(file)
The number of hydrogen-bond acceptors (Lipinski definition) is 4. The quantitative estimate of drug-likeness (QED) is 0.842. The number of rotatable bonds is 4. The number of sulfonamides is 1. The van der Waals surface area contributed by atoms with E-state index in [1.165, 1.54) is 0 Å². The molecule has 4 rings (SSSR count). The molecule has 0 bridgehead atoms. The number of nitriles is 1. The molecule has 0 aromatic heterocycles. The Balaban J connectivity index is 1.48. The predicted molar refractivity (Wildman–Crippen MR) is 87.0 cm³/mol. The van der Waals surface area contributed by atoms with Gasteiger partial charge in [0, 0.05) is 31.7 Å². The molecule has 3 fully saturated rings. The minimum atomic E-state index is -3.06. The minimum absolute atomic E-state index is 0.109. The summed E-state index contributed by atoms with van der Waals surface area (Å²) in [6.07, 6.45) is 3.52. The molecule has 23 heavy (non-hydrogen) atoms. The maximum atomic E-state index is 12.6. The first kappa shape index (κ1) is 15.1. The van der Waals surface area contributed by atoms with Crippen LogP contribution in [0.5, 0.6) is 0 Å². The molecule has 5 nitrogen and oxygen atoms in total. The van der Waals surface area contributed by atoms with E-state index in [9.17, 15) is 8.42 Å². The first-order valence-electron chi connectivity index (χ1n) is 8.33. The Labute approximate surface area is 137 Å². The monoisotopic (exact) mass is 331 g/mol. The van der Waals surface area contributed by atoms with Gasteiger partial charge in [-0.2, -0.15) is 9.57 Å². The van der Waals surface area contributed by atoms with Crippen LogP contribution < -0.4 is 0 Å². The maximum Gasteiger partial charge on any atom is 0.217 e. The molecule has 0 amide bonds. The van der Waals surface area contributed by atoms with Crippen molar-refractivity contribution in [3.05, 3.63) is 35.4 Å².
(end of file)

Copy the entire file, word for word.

The number of hydrogen-bond acceptors (Lipinski definition) is 4. The quantitative estimate of drug-likeness (QED) is 0.842. The number of rotatable bonds is 4. The number of sulfonamides is 1. The van der Waals surface area contributed by atoms with E-state index in [1.165, 1.54) is 0 Å². The molecule has 4 rings (SSSR count). The molecule has 0 bridgehead atoms. The number of nitriles is 1. The molecule has 0 aromatic heterocycles. The Balaban J connectivity index is 1.48. The predicted molar refractivity (Wildman–Crippen MR) is 87.0 cm³/mol. The van der Waals surface area contributed by atoms with Gasteiger partial charge in [0, 0.05) is 31.7 Å². The molecule has 3 fully saturated rings. The minimum atomic E-state index is -3.06. The minimum absolute atomic E-state index is 0.109. The summed E-state index contributed by atoms with van der Waals surface area (Å²) in [6.07, 6.45) is 3.52. The molecule has 23 heavy (non-hydrogen) atoms. The maximum atomic E-state index is 12.6. The first kappa shape index (κ1) is 15.1. The van der Waals surface area contributed by atoms with Crippen LogP contribution in [0.5, 0.6) is 0 Å². The molecule has 5 nitrogen and oxygen atoms in total. The van der Waals surface area contributed by atoms with E-state index in [9.17, 15) is 8.42 Å². The first-order valence-electron chi connectivity index (χ1n) is 8.33. The Labute approximate surface area is 137 Å². The monoisotopic (exact) mass is 331 g/mol. The van der Waals surface area contributed by atoms with Gasteiger partial charge in [-0.2, -0.15) is 9.57 Å². The van der Waals surface area contributed by atoms with Crippen LogP contribution < -0.4 is 0 Å². The maximum Gasteiger partial charge on any atom is 0.217 e. The molecule has 0 amide bonds. The van der Waals surface area contributed by atoms with Crippen molar-refractivity contribution in [3.05, 3.63) is 35.4 Å².